Ketner Center, 1997
Ketner Science and Technology Center, renovated in 2014
Canterbury’s first permanent building, was completed in 1997. Made possible by leadership gifts from the families of Ralph and Robert Ketner, the building served for many years as a gym and multi-purpose space. In 2014, it was renovated into a STEM (Science, Technology, Engineering, and Math) classroom building, and is now Ketner Science and Technology Center. It houses classrooms, labs, a maker’s room, and offices.
Armfield Hall, 1999
Canterbury’s middle school classroom building, Armfield Hall, was completed in 1999. It was named in memory of Britt M. Armfield, William J. Armfield III, Edward M. Armfield, and in honor of Britt M. Armfield II.
Phillips Chapel, 2003
Made possible by a lead gift from Kermit and Monica Phillips, Phillips Chapel stands in the center of the Canterbury campus. Designed by the well-known architectural firm Cram & Ferguson, the 450-seat chapel was dedicated in 2003 by The Rt. Rev Michael Curry, then bishop of the Diocese of North Carolina. The gothic-style chapel features cathedral chairs rather than fixed pews, creating a flexible space. Stunning stained glass windows were designed and made in France.
Fry Hall, 2003
Canterbury's lower school classroom building, Fry Hall, was completed in 2003. The building was named in honor of Fielding Lewis Fry, a civic leader and mayor of Greensboro in the mid-20th century, by his son-in-law, the late Richard Reed DeVane.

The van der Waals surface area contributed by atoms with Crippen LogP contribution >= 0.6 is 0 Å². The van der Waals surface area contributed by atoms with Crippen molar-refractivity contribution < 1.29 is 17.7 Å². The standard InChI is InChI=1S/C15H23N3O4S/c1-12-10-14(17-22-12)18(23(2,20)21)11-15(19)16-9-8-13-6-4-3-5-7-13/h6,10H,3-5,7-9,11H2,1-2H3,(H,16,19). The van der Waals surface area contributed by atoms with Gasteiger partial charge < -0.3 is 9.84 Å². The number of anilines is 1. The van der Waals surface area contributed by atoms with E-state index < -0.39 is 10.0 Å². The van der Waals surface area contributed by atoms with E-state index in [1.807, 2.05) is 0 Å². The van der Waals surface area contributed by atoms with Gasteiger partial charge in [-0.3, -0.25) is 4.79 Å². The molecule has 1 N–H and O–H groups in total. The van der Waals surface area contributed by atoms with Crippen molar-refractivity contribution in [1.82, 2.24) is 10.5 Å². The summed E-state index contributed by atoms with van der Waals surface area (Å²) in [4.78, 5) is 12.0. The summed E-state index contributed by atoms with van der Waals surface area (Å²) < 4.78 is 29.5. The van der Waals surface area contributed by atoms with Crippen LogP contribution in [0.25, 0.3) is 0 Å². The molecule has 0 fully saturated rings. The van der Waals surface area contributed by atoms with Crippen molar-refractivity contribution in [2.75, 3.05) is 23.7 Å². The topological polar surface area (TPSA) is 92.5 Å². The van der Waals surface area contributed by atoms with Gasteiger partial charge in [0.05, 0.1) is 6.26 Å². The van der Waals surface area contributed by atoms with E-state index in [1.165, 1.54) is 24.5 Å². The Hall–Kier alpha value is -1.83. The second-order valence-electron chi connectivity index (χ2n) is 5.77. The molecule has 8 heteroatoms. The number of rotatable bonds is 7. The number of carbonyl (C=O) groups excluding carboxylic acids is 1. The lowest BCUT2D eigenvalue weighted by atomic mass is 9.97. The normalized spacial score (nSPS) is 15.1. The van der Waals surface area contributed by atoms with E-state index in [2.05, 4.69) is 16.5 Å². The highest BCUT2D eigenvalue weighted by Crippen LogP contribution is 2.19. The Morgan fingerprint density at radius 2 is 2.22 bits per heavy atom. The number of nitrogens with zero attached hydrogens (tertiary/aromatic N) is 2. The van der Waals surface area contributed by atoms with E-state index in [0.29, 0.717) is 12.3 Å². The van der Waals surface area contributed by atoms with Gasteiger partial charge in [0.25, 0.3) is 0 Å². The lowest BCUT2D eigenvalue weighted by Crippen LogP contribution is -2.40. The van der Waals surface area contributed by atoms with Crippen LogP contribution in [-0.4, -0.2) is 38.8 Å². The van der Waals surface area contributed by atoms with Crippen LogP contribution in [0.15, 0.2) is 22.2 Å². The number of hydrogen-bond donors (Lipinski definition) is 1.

Kelly Bell Tower, 2004
The Kelly Bell Tower, next to the lower school playground, was given in honor of founding Board of Trustees President Richard Sterling Kelly III and his wife, Susan Stafford Kelly, for their role in the school’s founding. Donors included the Kelly and Stafford families, trustees, and friends. It was dedicated in 2004.
Berry Hall, 2005
Berry Hall serves as the student center at Canterbury. The building was gift from the family of Ray and Beverly Berry and opened in 2005. It houses a stage for performances, event space, a catering kitchen, and room for students to eat lunch when the weather doesn't permit outdoor lunches.
Stafford Arts Center, 2009
An anonymous donor made the lead gift for Stafford Arts Center, named for Aurelia Fulton Stafford, a Canterbury grandmother and long-time supporter of the school. The building houses art, music, and dance classrooms in addition to offices, a conference room, and an art gallery. It was dedicated in 2009.
Haley Athletics Center, 2013
Haley Athletic Center holds two full-sized basketball courts, an above-ground track, workout room, classroom, meeting room, and training facilities. Canterbury grandparents Lynn and Mike Haley and their family made the lead gift.
Vetter Greenhouse, 2016
In 2016, Vetter Greenhouse was added to the commons side of Ketner Center. The greenhouse, given by Debbie and Steve Vetter, Canterbury parents and grandparents, was built in England and shipped in pieces to the United States. Specially trained builders put the greenhouse together.
P. David Brown Hall, 2021
Canterbury’s library and administrative offices are housed in P. David Brown Hall, which was named for a long-time supporter and Canterbury grandparent, P. David Brown. Completed in 2021, the building is the last in the master plan envisioned by Canterbury’s founders. Brown Hall includes a welcome center, administrative offices, a school store, a flexible large meeting room, and a smaller conference room. The heart of the building is the 2,300 square foot library.